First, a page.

"Kim Kashkashian's playing of that most vexing and vulnerable of instruments, the viola, always seems to convey both the pain and the joy, the beauty and the toil, that go into the making of music. As it's been said, she is a virtuoso who doesn't play like a virtuoso. You don't get just the notes, the surface brilliance...you get the subtext, the deep feelings - the composers', hers, yours." - Bradley Bambarger, Schwann Opus.
Typically impassioned, committed performances distinguish Kim Kashkashian's New Series recording of music for viola by three great Hungarian composers. Kashkashian's intense focus, superb crafts-manship and explosive virtuosity are brought to bear on Béla Bartók's final work, on one of György Kurtág's early pieces, and on an important new work written especially for her by Peter Eötvös.
Interconnections between the composers and the interpreter are many. Something akin to a line of transmission runs from Bartók to Eötvös via Kurtág. Kurtág has famously said that his "mother tongue is Bartók", and his Movement for Viola and Orchestra was directly influenced by Bartók's Violin Concerto and Concerto for Orchestra. Peter Eötvös was born, like Bartók, in Transylvania, befriended Kurtág in Budapest, and his musical development was decisively influenced by the work of both com-posers. "György Kurtág's music", Eötvös has noted, "is deeply rooted in European tradition. The cer-tainty and glowing intensity of his works remind me of Van Gogh and Dostoyevsky. The increasing success of his music comes on the one hand from the fact that his powerful, subjective ability to ex-press himself cannot be pigeonholed in any of the familiar stylistic movements, and on the other hand, from the fact that his music has an unusually vital relationship to the living and the dead." A similar claim might well be made for the musics of Eötvös himself and Bartók, in which innovation and re-spect for the weight of tradition are keenly balanced.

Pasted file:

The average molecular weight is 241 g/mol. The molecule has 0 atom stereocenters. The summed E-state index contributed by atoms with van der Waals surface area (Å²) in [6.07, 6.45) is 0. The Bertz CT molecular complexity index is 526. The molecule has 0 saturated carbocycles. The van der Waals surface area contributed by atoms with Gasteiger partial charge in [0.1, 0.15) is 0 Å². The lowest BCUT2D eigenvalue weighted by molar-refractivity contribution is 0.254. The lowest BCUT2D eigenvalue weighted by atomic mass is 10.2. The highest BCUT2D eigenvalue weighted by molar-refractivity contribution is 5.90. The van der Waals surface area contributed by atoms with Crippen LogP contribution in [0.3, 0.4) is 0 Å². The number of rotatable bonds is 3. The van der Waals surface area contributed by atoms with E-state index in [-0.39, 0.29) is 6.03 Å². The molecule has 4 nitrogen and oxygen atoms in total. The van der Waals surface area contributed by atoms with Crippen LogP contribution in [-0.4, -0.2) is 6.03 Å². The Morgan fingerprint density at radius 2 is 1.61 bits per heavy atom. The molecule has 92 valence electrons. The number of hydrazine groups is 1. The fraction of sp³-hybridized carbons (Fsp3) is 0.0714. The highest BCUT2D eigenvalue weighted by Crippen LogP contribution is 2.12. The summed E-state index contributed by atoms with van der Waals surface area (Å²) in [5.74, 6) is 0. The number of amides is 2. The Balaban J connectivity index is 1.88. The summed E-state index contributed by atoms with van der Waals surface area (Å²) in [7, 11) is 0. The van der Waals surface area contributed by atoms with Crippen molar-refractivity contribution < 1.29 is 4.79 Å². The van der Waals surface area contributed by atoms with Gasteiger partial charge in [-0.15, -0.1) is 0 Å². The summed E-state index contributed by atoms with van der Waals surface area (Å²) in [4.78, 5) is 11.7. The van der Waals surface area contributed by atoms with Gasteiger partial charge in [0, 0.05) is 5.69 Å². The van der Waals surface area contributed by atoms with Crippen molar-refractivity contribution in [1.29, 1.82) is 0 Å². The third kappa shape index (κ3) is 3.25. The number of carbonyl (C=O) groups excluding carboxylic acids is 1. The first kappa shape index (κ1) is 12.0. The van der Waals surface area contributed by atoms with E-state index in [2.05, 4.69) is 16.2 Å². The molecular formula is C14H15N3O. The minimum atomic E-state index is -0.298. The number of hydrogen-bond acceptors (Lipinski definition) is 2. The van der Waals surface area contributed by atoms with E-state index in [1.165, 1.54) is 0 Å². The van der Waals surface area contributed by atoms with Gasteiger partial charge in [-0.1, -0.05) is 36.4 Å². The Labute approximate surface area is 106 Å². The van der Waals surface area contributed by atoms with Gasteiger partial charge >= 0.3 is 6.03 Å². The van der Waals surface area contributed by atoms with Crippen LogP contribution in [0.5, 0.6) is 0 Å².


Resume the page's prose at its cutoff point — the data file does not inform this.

Kashkashian, who has worked closely with Kurtág, was instrumental in bringing his music to the New Series and made the premiere recording of his revised six-part cycle "Jelek" (ECM New Series 1508). She has also worked under the baton of Eötvös and has, furthermore, been playing the Bartók Viola Concerto for three decades now. In preparation for the current project she went back to some of Bartók's own sources, "listening to a lot of the Hungarian folk music he collected to study the articu-lation of melody, rhythm, phrasing."